Millennials having no stake in capitalism

millennials capitalism

Though I was no fan of Margaret Thatcher back in the 1980s, one thing she understood was that people needed to believe capitalism was THEIR system. So, she set out to give people a stake in the system. Today, in sharp contrast, millennials seem to have almost no stake whatsoever in capitalism. And guess where that leads? Yep, disaffection with the aforementioned capitalism.

Thatcher wanted to end the ‘mixed’ economy of post-war Britain. That’s where the state owned vast swathes of the economy including energy, telecoms, utilities and transport. She presented the sale of state assets as something liberating, a chance for the public to own a slice of the economy. Some people would have said that they already did through state ownership. But Thatcher wanted people to have shares – and believe in financial capitalism.

The Wider Share Ownership Council was set up to “create a nation of well-informed capitalists, enfranchised in the economic life of the country and supportive of a free-market system”. It didn’t matter that as industries were privatised, wealth inequality actually grew despite the increasing number of shareholders. And many held the shares more like Premium Bonds than equities. They didn’t go on to develop sophisticated stock market portfolios as Thatcher might have hoped. But many Britons bought into the myth of ‘popular capitalism’. And I suppose that’s all that mattered.

I was a financial journalist in the 1990s and people in the City privately mocked or pitied those members of the public who did try to play the markets. Lambs to the slaughter was the usual analogy. At the end of the so-called ‘dot-com boom’ around 2001, there was a 90% club of shareholders who had lost that percentage on the average share in their portfolio. Same thing happened in 2007/8. Private investors got fried every time. Institutional investors bailed out way before.

Millennials and post-millennials don’t tend to have share portfolios – not the ones I know anyway – and neither have they bought their own council house. Because those were sold decades ago in another of Thatcher’s popular capitalism moves. And many can’t afford or don’t want to take out a mortgage. Even if they tried, they’d probably be turned down. So no stake for millennials in the property or equity market.

And now, post-Covid, many millennials have a further reduced stake in capitalism on account of having no job. Young people who thought being a gym trainer or working in the ever expanding hospitality sector was a career for life have been cruelly disabused. Some have even resorted to back-breaking labour on farms to make ends meet.

And pity the poor ‘strategist’ or ‘creative’ – who now finds capitalism doesn’t need their strategic insight or creative flair. In recent years, I’ve met so many people claiming to be strategists that I call myself a ‘tactician’ with pride.

The dream, or nightmare, or myth of popular capitalism has definitely crashed and burned. There is no 1980s privatisation giveaway. There’s no keys to your own home. And now it’s a P45 and good luck for the future. So when I hear some people wondering why capitalism is in the dock – well ask yourself: what stake do millennials have in the system? And then the answer should be clear to you.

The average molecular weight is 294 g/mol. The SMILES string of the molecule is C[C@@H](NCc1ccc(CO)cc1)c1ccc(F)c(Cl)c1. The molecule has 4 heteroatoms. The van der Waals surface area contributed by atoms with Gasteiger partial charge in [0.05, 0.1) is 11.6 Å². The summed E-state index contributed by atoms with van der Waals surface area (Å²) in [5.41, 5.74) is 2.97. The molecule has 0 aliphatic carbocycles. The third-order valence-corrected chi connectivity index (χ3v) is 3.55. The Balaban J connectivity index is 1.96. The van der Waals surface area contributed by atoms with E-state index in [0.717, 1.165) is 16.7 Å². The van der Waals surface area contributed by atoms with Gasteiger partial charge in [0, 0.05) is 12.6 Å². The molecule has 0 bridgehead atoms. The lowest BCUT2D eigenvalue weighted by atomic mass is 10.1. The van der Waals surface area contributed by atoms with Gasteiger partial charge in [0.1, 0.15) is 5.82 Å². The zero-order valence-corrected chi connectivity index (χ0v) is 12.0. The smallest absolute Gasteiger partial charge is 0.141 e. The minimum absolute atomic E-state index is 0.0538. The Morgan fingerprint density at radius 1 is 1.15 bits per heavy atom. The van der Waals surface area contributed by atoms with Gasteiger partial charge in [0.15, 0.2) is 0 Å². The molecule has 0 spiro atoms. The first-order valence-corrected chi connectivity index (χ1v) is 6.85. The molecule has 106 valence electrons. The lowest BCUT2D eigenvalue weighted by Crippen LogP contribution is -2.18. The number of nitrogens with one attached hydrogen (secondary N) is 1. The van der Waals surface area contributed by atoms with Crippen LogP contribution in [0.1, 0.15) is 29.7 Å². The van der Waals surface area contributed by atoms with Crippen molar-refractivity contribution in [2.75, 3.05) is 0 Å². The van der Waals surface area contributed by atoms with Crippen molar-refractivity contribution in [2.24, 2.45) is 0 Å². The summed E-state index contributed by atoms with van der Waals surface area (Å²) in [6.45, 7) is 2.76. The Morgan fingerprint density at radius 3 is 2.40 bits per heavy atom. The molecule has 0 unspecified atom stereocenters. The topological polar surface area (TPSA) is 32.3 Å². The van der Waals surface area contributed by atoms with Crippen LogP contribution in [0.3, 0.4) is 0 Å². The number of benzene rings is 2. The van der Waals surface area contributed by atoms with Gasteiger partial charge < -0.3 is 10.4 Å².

Weird birthday cards of the 1970s

1970s birthday card

I go into my parents’ attic occasionally and chance upon some of the very weird birthday cards from the 1970s that I got in my childhood. I have to say of all of them, this has to be the oddest of the lot. It was sent by my lovely Portuguese grandmother but definitely a different era. I mean, could you imagine a kid walking down the street dressed like that now? Ah – it was a different time!

Appearing on BBC Question Time in 1980

1980 television

In 1979, the BBC launched a new political discussion show called Question Time – presented by Sir Robin Day. Somehow, a friend of mine got tickets to be in the audience and so, aged 16, we went along to the studio. Robin Day was elsewhere that day and the programme was hosted by the veteran Canadian broadcaster Bob McKenzie.

At that time, I’d started to get involved in left-wing politics and had developed a curious and unconvincing cockney accent – ditching the cut-glass posh voice my mother had instilled in me. I also still had the Irish Republican convictions that my Irish Republican grandmother had indoctrinated me with from an early age. I later became a lot more nuanced on that issue.

During the show, I stuck my hand up and got to make a point about the vote being taken away from Irish citizens living in the United Kingdom. This was a typical piece of Margaret Thatcher spite aimed at Irish people.

Me on Question Time in 1980

The British Nationality Act (passed in 1981) was being discussed in parliament and she was clearly keen on trimming the rights of Irish citizens in the United Kingdom. Subsequent analysis has suggested she thought they all voted Labour and so needed to be disenfranchised. Being half-Irish – I was not impressed.

Anyway, with my newly found cockney accent, I made my contribution and was roundly put down by Bob McKenzie. Should mention that the poor man died a year later. I hope the stress caused by my angry teenage words didn’t contribute to his demise!